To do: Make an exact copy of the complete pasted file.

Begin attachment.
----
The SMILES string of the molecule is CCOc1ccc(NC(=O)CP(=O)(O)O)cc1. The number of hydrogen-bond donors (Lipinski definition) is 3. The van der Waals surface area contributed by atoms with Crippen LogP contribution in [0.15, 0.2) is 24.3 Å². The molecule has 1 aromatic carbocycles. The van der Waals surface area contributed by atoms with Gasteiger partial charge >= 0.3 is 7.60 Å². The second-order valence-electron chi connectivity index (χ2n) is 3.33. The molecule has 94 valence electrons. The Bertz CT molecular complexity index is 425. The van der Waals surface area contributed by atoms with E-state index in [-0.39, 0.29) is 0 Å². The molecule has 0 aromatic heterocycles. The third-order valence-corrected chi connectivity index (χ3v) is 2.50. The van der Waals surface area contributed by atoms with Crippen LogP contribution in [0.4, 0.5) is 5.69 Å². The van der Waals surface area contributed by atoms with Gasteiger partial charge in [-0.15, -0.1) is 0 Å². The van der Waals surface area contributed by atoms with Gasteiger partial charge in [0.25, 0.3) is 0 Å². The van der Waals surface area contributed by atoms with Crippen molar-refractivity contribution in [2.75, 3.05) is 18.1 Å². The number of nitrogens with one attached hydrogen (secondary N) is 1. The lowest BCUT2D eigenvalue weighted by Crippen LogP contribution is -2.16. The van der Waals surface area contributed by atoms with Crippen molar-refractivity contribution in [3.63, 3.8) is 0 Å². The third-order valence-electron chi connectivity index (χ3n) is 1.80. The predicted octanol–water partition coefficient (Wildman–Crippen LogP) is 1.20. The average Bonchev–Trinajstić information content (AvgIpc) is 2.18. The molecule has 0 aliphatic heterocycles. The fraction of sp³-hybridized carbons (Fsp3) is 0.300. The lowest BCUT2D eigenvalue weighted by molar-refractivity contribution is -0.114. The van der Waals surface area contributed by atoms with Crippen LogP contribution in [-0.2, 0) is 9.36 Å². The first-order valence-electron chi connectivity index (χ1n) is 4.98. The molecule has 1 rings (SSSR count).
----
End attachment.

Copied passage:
The SMILES string of the molecule is CCOc1ccc(NC(=O)CP(=O)(O)O)cc1. The number of hydrogen-bond donors (Lipinski definition) is 3. The van der Waals surface area contributed by atoms with Crippen LogP contribution in [0.15, 0.2) is 24.3 Å². The molecule has 1 aromatic carbocycles. The van der Waals surface area contributed by atoms with Gasteiger partial charge >= 0.3 is 7.60 Å². The second-order valence-electron chi connectivity index (χ2n) is 3.33. The molecule has 94 valence electrons. The Bertz CT molecular complexity index is 425. The van der Waals surface area contributed by atoms with E-state index in [-0.39, 0.29) is 0 Å². The molecule has 0 aromatic heterocycles. The third-order valence-corrected chi connectivity index (χ3v) is 2.50. The van der Waals surface area contributed by atoms with Crippen LogP contribution in [0.4, 0.5) is 5.69 Å². The van der Waals surface area contributed by atoms with Gasteiger partial charge in [-0.15, -0.1) is 0 Å². The van der Waals surface area contributed by atoms with Gasteiger partial charge in [0.25, 0.3) is 0 Å². The van der Waals surface area contributed by atoms with Crippen molar-refractivity contribution in [2.75, 3.05) is 18.1 Å². The number of nitrogens with one attached hydrogen (secondary N) is 1. The lowest BCUT2D eigenvalue weighted by Crippen LogP contribution is -2.16. The van der Waals surface area contributed by atoms with Crippen molar-refractivity contribution in [3.63, 3.8) is 0 Å². The third-order valence-electron chi connectivity index (χ3n) is 1.80. The predicted octanol–water partition coefficient (Wildman–Crippen LogP) is 1.20. The average Bonchev–Trinajstić information content (AvgIpc) is 2.18. The molecule has 0 aliphatic heterocycles. The fraction of sp³-hybridized carbons (Fsp3) is 0.300. The lowest BCUT2D eigenvalue weighted by molar-refractivity contribution is -0.114. The van der Waals surface area contributed by atoms with Crippen LogP contribution in [-0.2, 0) is 9.36 Å². The first-order valence-electron chi connectivity index (χ1n) is 4.98. The molecule has 1 rings (SSSR count).